How Bangkok Made Me Stare My Own Privilege in the Face

You know how in Eat, Pray, Love Julia Roberts’ character finds herself after traveling to three different places and they each showed her a different lesson? This is a similar story. Except I’m not an Oscar winning actress playing out the autobiography of a New York Times bestseller onscreen.

Instead I’m just a regular human — current resident of planet Earth. But I did travel to three different destinations that taught me three very important lessons.

PART 1:

BANGKOK (THAILAND) - Where I learned the weight of privilege.

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Bangkok wasn’t my first rodeo, but it was the first rodeo to throw me. I was born abroad -- raised between countries and cultures. I was used to traveling. I love to travel. There are very few things and places I consider outside my comfort zone. Occasionally I fool myself into thinking I know all there is to know about being on the road -- but late one summer night, 8000 miles away in Thailand, I’m proven wrong.

My first brush with my own privilege came at the currency exchange center in the airport. There were two windows with two attendants working. I approach one, two young men approach the other. One of them attempted to flirt with the window attendant. It was going terribly.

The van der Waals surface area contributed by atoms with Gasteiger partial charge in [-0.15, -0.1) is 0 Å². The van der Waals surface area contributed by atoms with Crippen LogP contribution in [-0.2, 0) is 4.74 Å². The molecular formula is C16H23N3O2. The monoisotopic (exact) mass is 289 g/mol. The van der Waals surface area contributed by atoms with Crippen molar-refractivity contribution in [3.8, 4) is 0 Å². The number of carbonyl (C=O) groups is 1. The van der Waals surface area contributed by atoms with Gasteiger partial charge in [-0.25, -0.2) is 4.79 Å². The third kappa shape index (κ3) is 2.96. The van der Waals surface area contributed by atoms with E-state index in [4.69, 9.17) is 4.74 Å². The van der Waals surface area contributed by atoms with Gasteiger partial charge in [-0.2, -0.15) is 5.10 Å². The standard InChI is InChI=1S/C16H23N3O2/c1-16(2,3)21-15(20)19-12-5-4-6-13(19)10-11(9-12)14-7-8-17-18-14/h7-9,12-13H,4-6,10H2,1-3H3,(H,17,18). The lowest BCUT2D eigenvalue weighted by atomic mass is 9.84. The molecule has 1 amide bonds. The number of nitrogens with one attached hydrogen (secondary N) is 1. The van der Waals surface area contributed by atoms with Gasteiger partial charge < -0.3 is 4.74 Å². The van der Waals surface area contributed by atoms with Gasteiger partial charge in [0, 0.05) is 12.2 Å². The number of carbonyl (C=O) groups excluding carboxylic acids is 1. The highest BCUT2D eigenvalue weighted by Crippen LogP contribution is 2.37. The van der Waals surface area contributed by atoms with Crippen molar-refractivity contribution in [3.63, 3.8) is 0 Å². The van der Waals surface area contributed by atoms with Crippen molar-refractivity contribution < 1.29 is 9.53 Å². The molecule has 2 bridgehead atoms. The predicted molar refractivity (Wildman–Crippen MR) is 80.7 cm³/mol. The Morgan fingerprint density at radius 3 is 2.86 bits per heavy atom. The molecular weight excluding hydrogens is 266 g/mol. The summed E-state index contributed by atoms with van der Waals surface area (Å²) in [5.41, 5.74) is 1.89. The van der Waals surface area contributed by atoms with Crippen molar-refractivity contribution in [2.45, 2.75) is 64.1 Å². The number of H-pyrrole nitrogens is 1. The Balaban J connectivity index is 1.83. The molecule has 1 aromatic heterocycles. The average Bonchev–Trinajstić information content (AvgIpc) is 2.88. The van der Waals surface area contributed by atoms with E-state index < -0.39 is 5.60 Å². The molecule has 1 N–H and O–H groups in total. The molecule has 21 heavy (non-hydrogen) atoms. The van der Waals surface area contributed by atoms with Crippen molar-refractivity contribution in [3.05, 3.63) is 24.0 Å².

I then found myself in a peculiar position. Being an English speaker, I understood him -- far better than her. I understood all the cringe-worthy jokes he was offering up. I understood the underlying sense of entitlement in his tone. I understood that he didn’t understand her. Because while I didn’t speak Thai, woman to woman -- some things were universal. I turned and informed him that she wasn’t interested and pointed out that he was holding up the queue. He seemed startled. He hadn’t expected to be observed by someone; but even more so, he hadn’t expected to be corrected by someone who looked like the person he was exerting his privilege over. And he certainly hadn’t expected that person to be holding the same privilege as him.

When he left, the attendant smiled at me. I smiled back. It’s okay, her smile seemed to say. It was her job. But it’s not okay, I realized. A traveler should never walk into someone’s city like they own it just because their home country’s currency goes farther than their destination city’s.

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On my second night in Bangkok, my friends and I wound up at this bar. Many, many, many drinks later -- we had invited our hostess and her friend to spend the next day with us. It was a careless invitation, tossed out in the adrenaline of the night. At first, the hostesses refused -- citing that they couldn’t take the day off because they had to work. My friend, Aaron*, tossed out the idea that we would cover their wages for the day, pay them for their services in being our tour guides, and cover the cost of any activities we participated in. I did the math in my head -- it would cost us $100 USD. It was a steal and a win-win. The women agreed.